SHAPE analysis of the FIV Leader RNA reveals a structural switch potentially controlling viral packaging and genome dimerization
Feline immunodeficiency virus (FIV) infects many species of cat, and is related to HIV, causing a similar pathology. High-throughput selective 2′ hydroxyl acylation analysed by primer extension (SHAPE), a technique that allows structural interrogation at each nucleotide, was used to map the secondary structure of the FIV packaging signal RNA. Previous studies of this RNA showed four conserved stem–loops, extensive long-range interactions (LRIs) and a small, palindromic stem–loop (SL5) within the gag open reading frame (ORF) that may act as a dimerization initiation site (DIS), enabling the virus to package two copies of its genome. Our analyses of wild-type (wt) and mutant RNAs suggest that although the four conserved stem–loops are static structures, the 5′ and 3′ regions previously shown to form LRI also adopt an alternative, yet similarly conserved conformation, in which the putative DIS is occluded, and which may thus favour translational and splicing functions over encapsidation. SHAPE and in vitro dimerization assays were used to examine SL5 mutants. Dimerization contacts appear to be made between palindromic loop sequences in SL5. As this stem–loop is located within the gag ORF, recognition of a dimeric RNA provides a possible mechanism for the specific packaging of genomic over spliced viral RNAs.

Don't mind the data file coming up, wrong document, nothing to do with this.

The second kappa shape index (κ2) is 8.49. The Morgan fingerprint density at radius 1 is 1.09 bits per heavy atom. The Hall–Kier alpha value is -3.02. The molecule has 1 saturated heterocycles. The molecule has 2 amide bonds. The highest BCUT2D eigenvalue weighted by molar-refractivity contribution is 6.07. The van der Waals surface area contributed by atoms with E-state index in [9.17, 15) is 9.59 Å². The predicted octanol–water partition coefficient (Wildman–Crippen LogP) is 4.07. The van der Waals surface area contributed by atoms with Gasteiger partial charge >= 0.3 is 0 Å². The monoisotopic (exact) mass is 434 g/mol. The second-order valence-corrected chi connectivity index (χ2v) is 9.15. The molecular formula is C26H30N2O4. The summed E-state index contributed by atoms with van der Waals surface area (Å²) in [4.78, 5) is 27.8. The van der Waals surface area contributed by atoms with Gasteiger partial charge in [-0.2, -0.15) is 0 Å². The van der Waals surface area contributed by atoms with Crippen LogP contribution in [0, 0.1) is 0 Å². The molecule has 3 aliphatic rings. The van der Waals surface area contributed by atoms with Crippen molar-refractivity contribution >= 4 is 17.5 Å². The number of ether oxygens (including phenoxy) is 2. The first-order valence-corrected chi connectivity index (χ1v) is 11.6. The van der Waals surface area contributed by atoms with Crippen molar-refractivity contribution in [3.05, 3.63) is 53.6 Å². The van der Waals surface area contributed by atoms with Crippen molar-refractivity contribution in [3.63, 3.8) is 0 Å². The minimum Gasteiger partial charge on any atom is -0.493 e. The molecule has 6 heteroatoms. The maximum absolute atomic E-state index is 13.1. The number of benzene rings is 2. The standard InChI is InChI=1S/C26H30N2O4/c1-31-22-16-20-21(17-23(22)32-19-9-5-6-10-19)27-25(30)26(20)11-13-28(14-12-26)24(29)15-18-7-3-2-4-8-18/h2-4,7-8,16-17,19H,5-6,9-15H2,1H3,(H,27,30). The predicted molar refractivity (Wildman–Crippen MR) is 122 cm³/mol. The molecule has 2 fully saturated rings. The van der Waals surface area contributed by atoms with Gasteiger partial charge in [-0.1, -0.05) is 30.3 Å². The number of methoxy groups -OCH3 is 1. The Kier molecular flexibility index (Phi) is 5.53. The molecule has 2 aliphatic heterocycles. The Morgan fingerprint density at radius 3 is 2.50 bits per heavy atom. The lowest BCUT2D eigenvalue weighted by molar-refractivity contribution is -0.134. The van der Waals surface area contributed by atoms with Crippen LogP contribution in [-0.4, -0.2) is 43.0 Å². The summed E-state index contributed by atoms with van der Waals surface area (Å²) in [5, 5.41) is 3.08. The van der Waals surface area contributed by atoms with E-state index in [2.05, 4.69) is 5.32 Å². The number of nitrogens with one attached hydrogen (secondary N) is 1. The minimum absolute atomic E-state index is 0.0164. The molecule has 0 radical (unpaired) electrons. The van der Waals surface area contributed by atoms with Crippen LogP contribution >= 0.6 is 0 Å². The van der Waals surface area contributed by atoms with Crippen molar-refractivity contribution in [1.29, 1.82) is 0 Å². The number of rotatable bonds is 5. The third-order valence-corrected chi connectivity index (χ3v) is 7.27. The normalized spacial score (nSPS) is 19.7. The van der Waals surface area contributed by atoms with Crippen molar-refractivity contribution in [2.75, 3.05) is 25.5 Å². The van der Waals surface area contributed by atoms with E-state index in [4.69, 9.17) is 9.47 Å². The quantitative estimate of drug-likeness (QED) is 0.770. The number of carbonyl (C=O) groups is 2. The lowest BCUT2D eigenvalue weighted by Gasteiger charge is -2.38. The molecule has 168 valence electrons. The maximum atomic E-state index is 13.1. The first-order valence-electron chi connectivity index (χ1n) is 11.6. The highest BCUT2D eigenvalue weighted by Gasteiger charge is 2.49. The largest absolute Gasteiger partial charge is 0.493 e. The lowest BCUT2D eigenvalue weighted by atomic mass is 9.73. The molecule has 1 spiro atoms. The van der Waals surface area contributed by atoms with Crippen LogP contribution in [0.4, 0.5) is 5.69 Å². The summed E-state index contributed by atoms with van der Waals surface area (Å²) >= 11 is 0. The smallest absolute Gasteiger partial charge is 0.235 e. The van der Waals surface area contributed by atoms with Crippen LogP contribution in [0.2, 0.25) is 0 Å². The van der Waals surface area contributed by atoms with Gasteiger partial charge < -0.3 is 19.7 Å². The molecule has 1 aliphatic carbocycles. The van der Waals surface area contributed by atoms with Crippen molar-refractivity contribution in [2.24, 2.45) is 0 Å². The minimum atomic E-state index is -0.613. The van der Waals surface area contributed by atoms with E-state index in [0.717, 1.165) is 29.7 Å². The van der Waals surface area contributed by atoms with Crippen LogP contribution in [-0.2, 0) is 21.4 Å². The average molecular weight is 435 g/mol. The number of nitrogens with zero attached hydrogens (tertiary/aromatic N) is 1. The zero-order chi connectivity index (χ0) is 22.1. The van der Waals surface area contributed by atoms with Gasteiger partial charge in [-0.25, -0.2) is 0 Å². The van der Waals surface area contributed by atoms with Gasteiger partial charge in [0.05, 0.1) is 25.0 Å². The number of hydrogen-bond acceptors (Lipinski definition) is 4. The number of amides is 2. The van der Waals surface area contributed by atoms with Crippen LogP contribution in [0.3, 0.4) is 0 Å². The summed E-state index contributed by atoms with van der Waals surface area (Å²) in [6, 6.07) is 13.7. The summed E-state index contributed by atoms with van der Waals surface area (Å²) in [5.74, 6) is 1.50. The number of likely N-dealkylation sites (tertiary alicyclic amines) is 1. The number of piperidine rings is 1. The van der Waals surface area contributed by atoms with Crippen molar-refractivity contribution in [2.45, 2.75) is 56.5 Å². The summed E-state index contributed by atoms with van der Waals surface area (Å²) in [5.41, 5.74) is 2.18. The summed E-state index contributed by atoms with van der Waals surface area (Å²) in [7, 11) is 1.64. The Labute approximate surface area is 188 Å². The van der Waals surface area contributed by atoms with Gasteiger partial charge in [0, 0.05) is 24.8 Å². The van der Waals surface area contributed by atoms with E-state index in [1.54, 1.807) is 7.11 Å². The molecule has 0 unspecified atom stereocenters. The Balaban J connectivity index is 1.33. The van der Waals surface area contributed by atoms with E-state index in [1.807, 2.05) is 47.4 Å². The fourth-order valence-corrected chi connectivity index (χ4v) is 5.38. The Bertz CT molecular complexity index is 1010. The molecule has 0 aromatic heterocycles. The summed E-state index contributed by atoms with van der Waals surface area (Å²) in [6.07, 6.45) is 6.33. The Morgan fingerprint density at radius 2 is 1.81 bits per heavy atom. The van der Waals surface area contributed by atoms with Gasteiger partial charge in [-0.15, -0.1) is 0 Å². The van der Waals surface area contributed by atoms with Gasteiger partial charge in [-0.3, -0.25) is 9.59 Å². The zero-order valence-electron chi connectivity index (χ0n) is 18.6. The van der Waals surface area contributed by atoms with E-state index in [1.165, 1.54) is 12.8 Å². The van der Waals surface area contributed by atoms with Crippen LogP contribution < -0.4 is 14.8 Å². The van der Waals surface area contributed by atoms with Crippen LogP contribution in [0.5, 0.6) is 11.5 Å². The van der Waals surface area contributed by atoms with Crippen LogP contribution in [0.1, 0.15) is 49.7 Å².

[…] Minimal free energy modelling was performed using RNAstructure software () and illustrated using XRNA. QGRS mapper was used to identify potential G-quadruplexes. […]
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